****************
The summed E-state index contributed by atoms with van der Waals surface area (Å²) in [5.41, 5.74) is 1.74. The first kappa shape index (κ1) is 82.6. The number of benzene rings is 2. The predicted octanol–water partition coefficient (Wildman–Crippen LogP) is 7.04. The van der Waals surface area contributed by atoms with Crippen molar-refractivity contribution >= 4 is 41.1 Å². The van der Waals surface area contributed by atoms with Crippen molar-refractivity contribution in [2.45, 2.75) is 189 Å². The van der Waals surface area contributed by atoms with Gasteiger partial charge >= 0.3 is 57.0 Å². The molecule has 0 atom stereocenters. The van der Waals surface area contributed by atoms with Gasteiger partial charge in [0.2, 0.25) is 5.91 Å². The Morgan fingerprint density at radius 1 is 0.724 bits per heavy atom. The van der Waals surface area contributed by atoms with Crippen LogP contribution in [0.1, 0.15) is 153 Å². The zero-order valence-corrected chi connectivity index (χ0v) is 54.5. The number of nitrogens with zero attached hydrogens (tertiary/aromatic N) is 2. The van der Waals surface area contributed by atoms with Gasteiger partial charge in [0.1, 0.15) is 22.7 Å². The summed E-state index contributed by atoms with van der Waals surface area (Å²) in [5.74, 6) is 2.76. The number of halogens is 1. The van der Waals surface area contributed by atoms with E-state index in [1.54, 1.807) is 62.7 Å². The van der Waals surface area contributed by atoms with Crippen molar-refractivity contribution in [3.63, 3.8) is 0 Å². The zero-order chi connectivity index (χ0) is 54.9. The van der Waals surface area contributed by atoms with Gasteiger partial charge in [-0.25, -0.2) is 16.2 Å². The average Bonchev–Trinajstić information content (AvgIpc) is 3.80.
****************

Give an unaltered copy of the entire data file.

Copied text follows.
The summed E-state index contributed by atoms with van der Waals surface area (Å²) in [5.41, 5.74) is 1.74. The first kappa shape index (κ1) is 82.6. The number of benzene rings is 2. The predicted octanol–water partition coefficient (Wildman–Crippen LogP) is 7.04. The van der Waals surface area contributed by atoms with Crippen molar-refractivity contribution >= 4 is 41.1 Å². The van der Waals surface area contributed by atoms with Crippen molar-refractivity contribution in [2.45, 2.75) is 189 Å². The van der Waals surface area contributed by atoms with Gasteiger partial charge >= 0.3 is 57.0 Å². The molecule has 0 atom stereocenters. The van der Waals surface area contributed by atoms with Gasteiger partial charge in [0.2, 0.25) is 5.91 Å². The Morgan fingerprint density at radius 1 is 0.724 bits per heavy atom. The van der Waals surface area contributed by atoms with Crippen LogP contribution in [0.1, 0.15) is 153 Å². The zero-order valence-corrected chi connectivity index (χ0v) is 54.5. The number of nitrogens with zero attached hydrogens (tertiary/aromatic N) is 2. The van der Waals surface area contributed by atoms with Gasteiger partial charge in [0.1, 0.15) is 22.7 Å². The summed E-state index contributed by atoms with van der Waals surface area (Å²) in [5.74, 6) is 2.76. The number of halogens is 1. The van der Waals surface area contributed by atoms with E-state index in [1.54, 1.807) is 62.7 Å². The van der Waals surface area contributed by atoms with Crippen molar-refractivity contribution in [3.63, 3.8) is 0 Å². The zero-order chi connectivity index (χ0) is 54.9. The van der Waals surface area contributed by atoms with Gasteiger partial charge in [-0.25, -0.2) is 16.2 Å². The average Bonchev–Trinajstić information content (AvgIpc) is 3.80.